Writer’s Notes: Emmanuel Iduma Recalls How Elements of His Novel Appeared to Him
While in university, the highlights of stories I wrote occurred to me during strolls. My parents lived on a university campus in Ile-Ife, at the edge of the staff quarters. It would take me twenty minutes to get to school from our house. I walked mostly at night. Done with the day’s work, and so fatigued I sometimes dozed on the road. I saw the value in being somnambulant, and the promise stupor held: the right name for a character on the tip of my tongue. On one of these walks—to be fair, not one at night—I perceived Ella, who is the driving force of the first chapter of my book, The Sound of Things to Come. She came to me as a dare. Could I write about her as she occurred to me, charmed, charming, and elusive? In fact, I knew at the outset, before writing a word, about her disappearance at the end of the first chapter. Memory reminds me I thought of Ella while at a junction, on a forked road. Quite fitting. The narrative chose its detour.
And then I studied to qualify as a lawyer. I was back in Ile-Ife after months at the law school. My friend housed me. He is a poet. In the preceding years he’d read everything I wrote. The measure of my gratitude for his support, and for the bed I was offered on the floor of his room, was to offer him in return a place in the novel—a poet who read poems at the earliest opportunity. The story is a tragedy / but it is a story nonetheless. In front of his room, adjoining another and overlooking a mango tree, I often sat to write. It’s possible that I wrote him into the novel on one of those mornings. Possible, as well, that the novel developed its narrative arc as a result of dawn, the sudden burst of light—I couldn’t write, at the time, past 7am.
For a brief moment in Enugu, a woman told me her life story. She was there to retake her bar examination. And why? In Abuja, where she studied the first time, she became inexplicably restless. She’d drive for hours without destination, listening to the sound of her voice, stop to pick up beggars or give them alms. Hence she failed. Who knows if we would meet again, she said. It was at the campus of the law school where I studied. I saw her again few hours later. But by then the story had formed, hence the chapter “Helper.” A woman seized by manic restlessness and suicidal generosity. Also a musician: My life’s work is to translate you / I’ll sing for you as a mockingbird / but I’ll be gone when you love. I saw her, and she saw me. We recognized in each other an unbridgeable distance. My knowledge of her enlarged as imaginative, eclipsing what was factual. Her knowledge of me? Impossible to know. She looked at me in the imperceptive way we consider strangers while in transit.
These are three moments that remain distinct in my memory of writing my first book.
In fiction that interests me, the outlandish attenuates what’s accepted as real. For instance, I do not attempt to resolve what I experience in dreams—the likely terrain of fiction—through the normative experiences of waking life. I let improbability stand. How about a widow who makes her husband’s house into a museum? A man who walks down the aisle of a church throwing sheets into the air, containing syllables of the word nonsense? A woman who makes twenty four songs to match the hours of the day? In storytelling of this sort, the frames double endlessly. “‘We are stories.’ It is a notion so simple even a child could understand it. Would that it ended there. But we are stories within stories. Stories within stories within stories. We recede endlessly, framed and reframed, until we are unreadable to ourselves,” writes Ivan Vladislavić in 101 Detectives.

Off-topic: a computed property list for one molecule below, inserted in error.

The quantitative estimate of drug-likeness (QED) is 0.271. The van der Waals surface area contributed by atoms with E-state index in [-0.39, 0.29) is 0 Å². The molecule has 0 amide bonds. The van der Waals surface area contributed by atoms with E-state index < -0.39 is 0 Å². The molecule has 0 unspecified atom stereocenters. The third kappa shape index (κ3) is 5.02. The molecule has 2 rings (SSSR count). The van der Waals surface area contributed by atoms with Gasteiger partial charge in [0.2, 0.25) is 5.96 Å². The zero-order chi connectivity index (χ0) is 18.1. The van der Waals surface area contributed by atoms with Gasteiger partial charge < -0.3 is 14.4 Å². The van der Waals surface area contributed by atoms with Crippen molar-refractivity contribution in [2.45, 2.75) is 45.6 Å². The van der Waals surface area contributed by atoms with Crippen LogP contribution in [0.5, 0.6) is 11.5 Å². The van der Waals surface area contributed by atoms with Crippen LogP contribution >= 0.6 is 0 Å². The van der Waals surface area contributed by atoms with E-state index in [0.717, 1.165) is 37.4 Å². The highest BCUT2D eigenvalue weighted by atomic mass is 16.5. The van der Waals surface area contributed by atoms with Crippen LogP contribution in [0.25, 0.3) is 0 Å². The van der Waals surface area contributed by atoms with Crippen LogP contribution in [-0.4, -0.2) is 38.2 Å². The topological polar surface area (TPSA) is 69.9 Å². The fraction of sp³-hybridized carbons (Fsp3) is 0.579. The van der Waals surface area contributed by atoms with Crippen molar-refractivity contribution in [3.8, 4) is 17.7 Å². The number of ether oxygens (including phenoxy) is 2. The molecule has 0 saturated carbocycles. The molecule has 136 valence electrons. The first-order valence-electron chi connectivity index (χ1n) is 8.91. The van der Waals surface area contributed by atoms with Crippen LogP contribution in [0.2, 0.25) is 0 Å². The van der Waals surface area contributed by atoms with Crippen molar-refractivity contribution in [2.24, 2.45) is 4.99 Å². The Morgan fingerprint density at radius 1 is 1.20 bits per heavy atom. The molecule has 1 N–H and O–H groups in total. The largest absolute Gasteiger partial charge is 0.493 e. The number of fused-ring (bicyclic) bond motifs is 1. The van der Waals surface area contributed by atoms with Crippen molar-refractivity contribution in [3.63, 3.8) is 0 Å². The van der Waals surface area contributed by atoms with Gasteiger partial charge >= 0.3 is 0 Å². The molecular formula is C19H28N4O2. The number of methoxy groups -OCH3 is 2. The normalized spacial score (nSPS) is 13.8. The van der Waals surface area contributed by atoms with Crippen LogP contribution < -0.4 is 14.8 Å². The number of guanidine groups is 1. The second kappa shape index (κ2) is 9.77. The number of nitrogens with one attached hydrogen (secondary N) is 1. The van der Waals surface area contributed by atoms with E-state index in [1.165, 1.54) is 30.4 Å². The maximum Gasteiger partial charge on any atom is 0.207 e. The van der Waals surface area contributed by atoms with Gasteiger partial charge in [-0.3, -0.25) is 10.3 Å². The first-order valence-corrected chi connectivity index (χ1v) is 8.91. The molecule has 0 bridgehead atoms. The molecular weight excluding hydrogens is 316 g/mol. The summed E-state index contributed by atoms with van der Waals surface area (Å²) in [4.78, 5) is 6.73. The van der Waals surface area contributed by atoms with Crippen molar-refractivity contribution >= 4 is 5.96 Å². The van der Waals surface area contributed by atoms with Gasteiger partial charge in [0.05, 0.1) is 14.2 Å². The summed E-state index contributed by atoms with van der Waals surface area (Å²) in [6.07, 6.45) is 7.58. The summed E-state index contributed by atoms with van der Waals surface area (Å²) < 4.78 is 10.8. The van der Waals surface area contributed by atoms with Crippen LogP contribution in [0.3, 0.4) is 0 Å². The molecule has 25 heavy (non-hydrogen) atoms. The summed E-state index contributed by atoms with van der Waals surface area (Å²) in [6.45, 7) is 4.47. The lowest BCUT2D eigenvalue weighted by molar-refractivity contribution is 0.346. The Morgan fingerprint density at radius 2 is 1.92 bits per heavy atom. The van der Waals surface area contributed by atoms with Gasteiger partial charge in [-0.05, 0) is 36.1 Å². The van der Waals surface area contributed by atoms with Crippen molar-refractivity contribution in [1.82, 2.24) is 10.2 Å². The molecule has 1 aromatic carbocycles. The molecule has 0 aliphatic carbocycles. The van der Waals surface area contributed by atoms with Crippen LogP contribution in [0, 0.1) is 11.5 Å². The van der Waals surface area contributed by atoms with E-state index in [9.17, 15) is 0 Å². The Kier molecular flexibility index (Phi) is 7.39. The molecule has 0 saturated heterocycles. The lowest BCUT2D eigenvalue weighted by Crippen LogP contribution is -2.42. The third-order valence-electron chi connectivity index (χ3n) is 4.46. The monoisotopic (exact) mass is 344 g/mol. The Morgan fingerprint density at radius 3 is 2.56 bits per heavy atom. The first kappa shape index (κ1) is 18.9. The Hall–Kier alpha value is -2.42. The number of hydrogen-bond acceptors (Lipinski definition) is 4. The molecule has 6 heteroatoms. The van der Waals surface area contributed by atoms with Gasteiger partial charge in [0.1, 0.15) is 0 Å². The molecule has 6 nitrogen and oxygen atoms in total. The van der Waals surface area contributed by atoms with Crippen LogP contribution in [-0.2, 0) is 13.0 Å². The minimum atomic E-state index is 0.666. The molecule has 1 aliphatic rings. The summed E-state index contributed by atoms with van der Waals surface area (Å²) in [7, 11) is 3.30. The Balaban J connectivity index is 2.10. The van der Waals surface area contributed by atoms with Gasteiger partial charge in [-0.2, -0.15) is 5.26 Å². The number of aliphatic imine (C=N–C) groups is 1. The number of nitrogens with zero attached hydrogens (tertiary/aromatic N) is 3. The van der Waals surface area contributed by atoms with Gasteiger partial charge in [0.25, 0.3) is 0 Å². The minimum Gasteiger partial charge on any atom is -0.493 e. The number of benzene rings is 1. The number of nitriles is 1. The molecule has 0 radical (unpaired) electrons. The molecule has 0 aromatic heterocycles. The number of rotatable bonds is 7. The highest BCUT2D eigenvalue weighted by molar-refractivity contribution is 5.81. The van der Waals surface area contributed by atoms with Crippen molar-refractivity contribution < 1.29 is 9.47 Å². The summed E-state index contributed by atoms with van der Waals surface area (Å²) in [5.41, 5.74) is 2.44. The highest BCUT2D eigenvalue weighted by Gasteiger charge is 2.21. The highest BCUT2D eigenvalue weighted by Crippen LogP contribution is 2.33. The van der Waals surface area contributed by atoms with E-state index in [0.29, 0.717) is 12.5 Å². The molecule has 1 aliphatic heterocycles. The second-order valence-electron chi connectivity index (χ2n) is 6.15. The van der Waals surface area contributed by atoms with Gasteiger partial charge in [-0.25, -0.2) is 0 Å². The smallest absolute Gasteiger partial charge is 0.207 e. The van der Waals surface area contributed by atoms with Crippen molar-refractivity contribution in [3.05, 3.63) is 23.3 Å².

One possibility tapers into the next. I like the idea of a novel that tells the story of an unbroken sequence of encounters, one informing the next. The Sound of Things to Come might be considered a preface to that: a novel in which a university chapel is site for a sum of encounters. I became aware of the possibility of uniting the characters after writing about their disparate lives. It was a matter of resolution. As I discovered, however, one way to resolve a book is to leave it varnished with questions.
The book—a novel? collection of stories?—cast its shadow over my subsequent writing. It has taken me all of four years to begin work on a novel that doesn’t seem like the older cousin of my first. Now my impressionability has evolved into something slightly critical. I proceed with realizing that, as Susan Sontag said to an interviewer, I write because there’s literature. I’m conversing with reading lists, and with the ways literature enriches humanity.
This book, published initially as Farad in Nigeria, has been retitled. I am ambivalent about this change. Sometimes the question is squarely practical: what’s the title of my first book? Will it depend on where I’m talking about it? A part of me thinks my ambivalence will be resolved as I produce more work as a writer, refracted through the lens of maturity. Yet the deprecating part of me thinks that’s cheap consolation. If changing the title was erroneous, I am mired in the experiment that is my debut novel.